National Fisherman

Jan. 24--The men and women who monitor coastal Georgia fisheries are watching water temperatures closely to see how they might effect spring catches, especially with the mercury dipping below freezing several nights in a row for the second time this month.
Spud Woodward, director of the Department of Natural Resources Coastal Resources Division, Brunswick, said when water temperatures dip into the lower 40s and below, shrimp and other popular fish species, like spotted sea trout, are put in peril.
"It can reach lethal levels for some species," Woodward said.
With forecasted temperatures dropping as low as 28 degrees today and lows that are predicted to be in the 30s through the weekend, Woodward said the winter has the potential to impact the spring shrimp harvest.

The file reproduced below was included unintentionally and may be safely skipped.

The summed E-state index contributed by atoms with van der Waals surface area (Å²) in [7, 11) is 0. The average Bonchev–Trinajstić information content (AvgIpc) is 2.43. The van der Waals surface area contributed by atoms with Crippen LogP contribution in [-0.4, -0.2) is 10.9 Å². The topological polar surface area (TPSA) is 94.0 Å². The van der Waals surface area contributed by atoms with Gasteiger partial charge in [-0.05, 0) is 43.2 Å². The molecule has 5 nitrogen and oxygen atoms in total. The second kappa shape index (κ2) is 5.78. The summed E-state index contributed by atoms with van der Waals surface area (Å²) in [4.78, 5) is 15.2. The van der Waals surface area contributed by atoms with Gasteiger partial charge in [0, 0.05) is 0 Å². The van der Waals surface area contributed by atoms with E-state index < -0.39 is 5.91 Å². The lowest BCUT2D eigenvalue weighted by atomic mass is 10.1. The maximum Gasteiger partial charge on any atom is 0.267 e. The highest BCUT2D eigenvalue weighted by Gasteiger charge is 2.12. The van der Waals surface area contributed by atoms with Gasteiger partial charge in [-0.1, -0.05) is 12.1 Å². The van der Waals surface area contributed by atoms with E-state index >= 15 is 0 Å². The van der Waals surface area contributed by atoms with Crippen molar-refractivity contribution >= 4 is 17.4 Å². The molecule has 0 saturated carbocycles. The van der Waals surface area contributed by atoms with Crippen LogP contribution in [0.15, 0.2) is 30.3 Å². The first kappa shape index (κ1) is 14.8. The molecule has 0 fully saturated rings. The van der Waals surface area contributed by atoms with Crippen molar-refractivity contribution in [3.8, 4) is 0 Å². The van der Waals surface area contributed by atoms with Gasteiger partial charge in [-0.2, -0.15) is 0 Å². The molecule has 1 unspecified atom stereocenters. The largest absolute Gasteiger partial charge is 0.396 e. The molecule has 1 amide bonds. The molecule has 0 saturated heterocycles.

"We watch these kinds of winters with great concern." Woodward said. "If you get down to the low 40s, you start losing shrimp."
Read the full story at Water Environment Federation>>

Inside the Industry

NMFS recently released a draft action plan for fish discard and release mortality science, creating a list of actions that they hope can better inform fisheries.

We know that fishermen have to deal with bycatch by discarding or releasing unwanted catch overboard, but there is a data gap regarding how those fish survive.


A new study has identified a set of features common to all ocean ecosystems that provide a visual diagnosis of the health of the underwater environment coastal communities rely on.

Together, the features detail cumulative effects of threats -- such as overfishing, pollution, and invasive species,  allowing responders to act faster to increase ocean resiliency and sustainability.

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